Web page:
He has openly questioned Calemine's management style, and pressed for more board control and public scrutiny of the panel's actions. One of the more controversial decisions made by Calemine, without board approval, was his recent hiring of Sandor L. Winger as his top assistant--a new position created to help move along the secession study.
Winger, who is married to a top Bernson aide and a longtime friend of Bernson and Calemine, has no prior LAFCO experience. The job pays $60,000 a year.
"This gets at the way this agency operates," Yaroslavsky said. "It has been run this way a long time, because no one pays attention. Outside the public eye, they run this thing like a mom-and-pop store, and they can't do that anymore. They're playing in the big leagues now, with big money and big issues."
Bernson did not respond to requests for comment.
Azusa Mayor Christina Cruz--Madrid, who serves as a LAFCO alternate, was the first to publicly question how Winger could have been hired without discussion or a candidate search. After a closed session last week in which the panel debated how Winger was hired, and whether he should be fired, he was kept on.
"I'm not comfortable with the way this was done," said Cruz-Madrid, who added she was not aware that Calemine, Bernson and Winger were friends until told by a reporter. "This is a public agency; we are spending taxpayer money, and we have to be able to withstand scrutiny."
Calemine said he hired Winger--who has worked as a consultant to Bernson and others and serves as chairman of a Van Nuys Airport advisory committee--because he has known Winger personally for many years and "knew how he handled things." Winger, Bernson and Calemine were all involved in an organization that campaigned unsuccessfully for Valley secession two decades ago.
"I did not need someone from a planning department," Calemine said. "I needed somebody who had some experience working with governmental agencies, somebody who knew how to bring people to the table and get things done.
"If anyone knows Sandy, they know he is a professional," Calemine said. "Whether he is friends with Hal Bernson, or Zev Yaroslavsky, or anyone else on the board, I don't really know how that matters."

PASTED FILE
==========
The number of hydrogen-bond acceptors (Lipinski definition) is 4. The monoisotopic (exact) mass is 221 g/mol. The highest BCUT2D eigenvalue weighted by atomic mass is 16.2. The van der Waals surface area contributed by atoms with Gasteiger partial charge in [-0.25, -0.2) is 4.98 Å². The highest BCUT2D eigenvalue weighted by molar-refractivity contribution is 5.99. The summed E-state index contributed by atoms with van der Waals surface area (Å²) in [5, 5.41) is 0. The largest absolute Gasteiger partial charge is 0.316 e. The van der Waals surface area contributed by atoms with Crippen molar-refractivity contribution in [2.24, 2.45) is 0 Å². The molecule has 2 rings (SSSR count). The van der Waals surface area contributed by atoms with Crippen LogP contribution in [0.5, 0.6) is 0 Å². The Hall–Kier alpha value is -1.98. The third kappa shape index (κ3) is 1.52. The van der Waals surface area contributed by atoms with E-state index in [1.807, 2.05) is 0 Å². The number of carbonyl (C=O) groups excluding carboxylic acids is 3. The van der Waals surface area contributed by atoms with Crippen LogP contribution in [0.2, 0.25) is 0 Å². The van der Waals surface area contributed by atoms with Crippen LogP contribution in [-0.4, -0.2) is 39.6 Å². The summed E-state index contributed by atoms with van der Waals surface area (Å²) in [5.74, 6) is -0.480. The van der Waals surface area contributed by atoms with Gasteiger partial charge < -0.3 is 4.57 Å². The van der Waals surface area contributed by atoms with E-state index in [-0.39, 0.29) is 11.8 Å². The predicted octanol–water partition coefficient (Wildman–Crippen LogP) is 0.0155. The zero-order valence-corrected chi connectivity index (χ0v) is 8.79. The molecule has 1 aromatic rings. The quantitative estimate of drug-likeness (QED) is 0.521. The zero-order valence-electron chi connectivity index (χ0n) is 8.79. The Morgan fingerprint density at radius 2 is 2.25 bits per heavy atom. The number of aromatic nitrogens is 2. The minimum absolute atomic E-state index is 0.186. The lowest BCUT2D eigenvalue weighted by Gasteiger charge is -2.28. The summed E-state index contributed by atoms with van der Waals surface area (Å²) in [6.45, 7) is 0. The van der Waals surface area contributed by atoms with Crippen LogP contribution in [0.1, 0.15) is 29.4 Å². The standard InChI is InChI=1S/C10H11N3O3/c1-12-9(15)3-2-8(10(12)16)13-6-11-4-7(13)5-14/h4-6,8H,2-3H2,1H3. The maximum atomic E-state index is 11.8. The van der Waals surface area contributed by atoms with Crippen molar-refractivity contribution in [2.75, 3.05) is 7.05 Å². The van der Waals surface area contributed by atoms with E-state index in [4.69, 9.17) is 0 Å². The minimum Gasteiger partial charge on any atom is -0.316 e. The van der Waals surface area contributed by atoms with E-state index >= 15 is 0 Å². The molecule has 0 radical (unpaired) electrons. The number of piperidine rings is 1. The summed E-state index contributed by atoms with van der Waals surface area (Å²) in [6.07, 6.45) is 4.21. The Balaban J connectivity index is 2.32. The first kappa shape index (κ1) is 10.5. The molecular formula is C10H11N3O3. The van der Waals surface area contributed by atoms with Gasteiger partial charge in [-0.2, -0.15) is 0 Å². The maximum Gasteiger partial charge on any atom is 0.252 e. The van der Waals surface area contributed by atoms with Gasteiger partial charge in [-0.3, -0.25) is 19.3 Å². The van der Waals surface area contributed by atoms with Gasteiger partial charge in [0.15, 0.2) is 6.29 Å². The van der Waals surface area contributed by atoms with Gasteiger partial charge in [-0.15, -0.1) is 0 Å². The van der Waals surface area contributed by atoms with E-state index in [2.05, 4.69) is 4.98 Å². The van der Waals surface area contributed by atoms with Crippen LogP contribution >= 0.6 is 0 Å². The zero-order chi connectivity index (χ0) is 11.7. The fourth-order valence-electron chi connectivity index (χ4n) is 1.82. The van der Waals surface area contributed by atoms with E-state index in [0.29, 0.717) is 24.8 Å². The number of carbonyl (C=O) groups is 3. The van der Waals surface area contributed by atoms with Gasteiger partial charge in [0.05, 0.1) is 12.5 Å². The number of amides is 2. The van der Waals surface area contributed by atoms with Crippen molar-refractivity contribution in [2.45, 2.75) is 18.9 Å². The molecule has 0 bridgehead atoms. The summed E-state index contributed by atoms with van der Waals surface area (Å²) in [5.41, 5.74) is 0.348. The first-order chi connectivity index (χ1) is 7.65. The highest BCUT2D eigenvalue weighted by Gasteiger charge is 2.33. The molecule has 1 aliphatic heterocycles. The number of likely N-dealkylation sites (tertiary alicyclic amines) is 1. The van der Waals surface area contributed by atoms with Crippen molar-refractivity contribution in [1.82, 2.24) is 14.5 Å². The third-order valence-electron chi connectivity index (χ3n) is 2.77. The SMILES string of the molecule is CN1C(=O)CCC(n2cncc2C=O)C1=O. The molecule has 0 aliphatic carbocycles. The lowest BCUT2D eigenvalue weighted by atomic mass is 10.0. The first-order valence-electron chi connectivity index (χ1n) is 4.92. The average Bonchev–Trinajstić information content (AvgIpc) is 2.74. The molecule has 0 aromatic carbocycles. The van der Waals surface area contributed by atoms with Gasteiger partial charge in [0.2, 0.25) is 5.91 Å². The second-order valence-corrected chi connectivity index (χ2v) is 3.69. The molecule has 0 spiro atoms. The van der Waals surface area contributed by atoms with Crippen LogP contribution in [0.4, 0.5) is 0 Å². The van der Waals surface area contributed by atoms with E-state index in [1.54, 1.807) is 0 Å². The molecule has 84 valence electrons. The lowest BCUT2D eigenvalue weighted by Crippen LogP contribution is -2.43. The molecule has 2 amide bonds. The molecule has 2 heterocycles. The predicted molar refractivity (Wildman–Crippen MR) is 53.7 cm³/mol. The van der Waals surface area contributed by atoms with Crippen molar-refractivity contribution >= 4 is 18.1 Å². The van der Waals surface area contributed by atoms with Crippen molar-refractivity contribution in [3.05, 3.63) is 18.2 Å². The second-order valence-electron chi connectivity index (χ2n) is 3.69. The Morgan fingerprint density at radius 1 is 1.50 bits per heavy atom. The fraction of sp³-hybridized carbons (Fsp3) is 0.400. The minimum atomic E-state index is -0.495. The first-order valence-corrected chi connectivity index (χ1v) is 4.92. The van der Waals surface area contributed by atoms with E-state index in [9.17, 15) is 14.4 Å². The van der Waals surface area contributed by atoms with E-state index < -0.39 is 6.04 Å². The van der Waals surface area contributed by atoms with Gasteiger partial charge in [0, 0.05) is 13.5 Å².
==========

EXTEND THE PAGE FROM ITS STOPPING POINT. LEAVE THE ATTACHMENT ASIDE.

For his part, Winger said he is qualified for the post.
"Absolutely," he said. "I have the particular background suited for this job."
When The Times asked Calemine for a copy of Winger's resume, however, Winger intervened, and Calemine refused to provide it.
Calemine served side by side as an alternate LAFCO board member with many of the current panelists, including Bernson and Jackson, the LAFCO chairman, before they appointed him in 1995 to the $75,000-a-year executive director's job. He was initially disqualified from the job in 1993 over a conflict of interest because he was still serving on the board at the time he was being considered.
Although he has a distaste for the way LAFCO continues to conduct business, Yaroslavsky said it is "a little premature" to conclude the secession study will be a victim of delays.
Valley VOTE Chairman Richard Close, an attorney who also serves as an alternate LAFCO member, agreed, but said there is reason for concern.
"Selecting the consultant is taking longer than it should, longer than I had hoped," Close said. "I hope it's not an indication of things to come. It's reasonable to assume that the city will stall, and LAFCO will need to push the city. Someone may also have to push LAFCO to make sure this is not studied ad nauseam."